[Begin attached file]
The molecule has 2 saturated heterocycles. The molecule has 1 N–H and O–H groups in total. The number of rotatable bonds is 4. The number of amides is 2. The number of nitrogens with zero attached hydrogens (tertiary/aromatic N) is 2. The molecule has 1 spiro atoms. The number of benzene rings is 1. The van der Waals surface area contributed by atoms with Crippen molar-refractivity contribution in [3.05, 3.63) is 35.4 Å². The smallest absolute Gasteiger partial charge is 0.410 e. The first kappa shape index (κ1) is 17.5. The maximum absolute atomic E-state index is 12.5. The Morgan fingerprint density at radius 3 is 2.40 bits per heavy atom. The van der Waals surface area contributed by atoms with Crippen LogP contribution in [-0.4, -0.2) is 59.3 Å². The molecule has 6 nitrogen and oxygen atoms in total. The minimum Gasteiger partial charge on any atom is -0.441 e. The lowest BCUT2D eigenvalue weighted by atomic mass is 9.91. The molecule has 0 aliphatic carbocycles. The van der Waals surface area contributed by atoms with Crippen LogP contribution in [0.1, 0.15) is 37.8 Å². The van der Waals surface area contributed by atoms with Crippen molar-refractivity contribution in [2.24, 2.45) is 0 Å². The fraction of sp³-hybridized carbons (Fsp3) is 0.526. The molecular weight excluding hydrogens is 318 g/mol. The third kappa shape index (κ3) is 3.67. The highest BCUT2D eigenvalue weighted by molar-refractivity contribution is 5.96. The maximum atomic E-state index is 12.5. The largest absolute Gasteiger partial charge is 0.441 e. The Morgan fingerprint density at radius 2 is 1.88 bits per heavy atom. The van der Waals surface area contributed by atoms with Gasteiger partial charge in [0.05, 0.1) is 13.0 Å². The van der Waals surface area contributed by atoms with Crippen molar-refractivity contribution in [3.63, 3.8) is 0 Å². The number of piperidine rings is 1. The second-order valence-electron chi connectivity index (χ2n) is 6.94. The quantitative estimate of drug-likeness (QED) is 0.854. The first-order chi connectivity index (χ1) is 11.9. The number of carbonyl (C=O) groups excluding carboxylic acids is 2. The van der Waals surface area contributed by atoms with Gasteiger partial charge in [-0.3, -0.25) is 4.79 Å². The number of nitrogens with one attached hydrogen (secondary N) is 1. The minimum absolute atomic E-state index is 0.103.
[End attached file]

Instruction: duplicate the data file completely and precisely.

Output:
The molecule has 2 saturated heterocycles. The molecule has 1 N–H and O–H groups in total. The number of rotatable bonds is 4. The number of amides is 2. The number of nitrogens with zero attached hydrogens (tertiary/aromatic N) is 2. The molecule has 1 spiro atoms. The number of benzene rings is 1. The van der Waals surface area contributed by atoms with Crippen molar-refractivity contribution in [3.05, 3.63) is 35.4 Å². The smallest absolute Gasteiger partial charge is 0.410 e. The first kappa shape index (κ1) is 17.5. The maximum absolute atomic E-state index is 12.5. The Morgan fingerprint density at radius 3 is 2.40 bits per heavy atom. The van der Waals surface area contributed by atoms with Crippen LogP contribution in [-0.4, -0.2) is 59.3 Å². The molecule has 6 nitrogen and oxygen atoms in total. The minimum Gasteiger partial charge on any atom is -0.441 e. The lowest BCUT2D eigenvalue weighted by atomic mass is 9.91. The molecule has 0 aliphatic carbocycles. The van der Waals surface area contributed by atoms with Crippen LogP contribution in [0.1, 0.15) is 37.8 Å². The van der Waals surface area contributed by atoms with Crippen molar-refractivity contribution in [2.24, 2.45) is 0 Å². The fraction of sp³-hybridized carbons (Fsp3) is 0.526. The molecular weight excluding hydrogens is 318 g/mol. The third kappa shape index (κ3) is 3.67. The highest BCUT2D eigenvalue weighted by molar-refractivity contribution is 5.96. The maximum atomic E-state index is 12.5. The largest absolute Gasteiger partial charge is 0.441 e. The Morgan fingerprint density at radius 2 is 1.88 bits per heavy atom. The van der Waals surface area contributed by atoms with Gasteiger partial charge in [0.05, 0.1) is 13.0 Å². The van der Waals surface area contributed by atoms with Crippen molar-refractivity contribution in [3.63, 3.8) is 0 Å². The number of piperidine rings is 1. The second-order valence-electron chi connectivity index (χ2n) is 6.94. The quantitative estimate of drug-likeness (QED) is 0.854. The first-order chi connectivity index (χ1) is 11.9. The number of carbonyl (C=O) groups excluding carboxylic acids is 2. The van der Waals surface area contributed by atoms with Gasteiger partial charge in [-0.3, -0.25) is 4.79 Å². The number of nitrogens with one attached hydrogen (secondary N) is 1. The minimum absolute atomic E-state index is 0.103.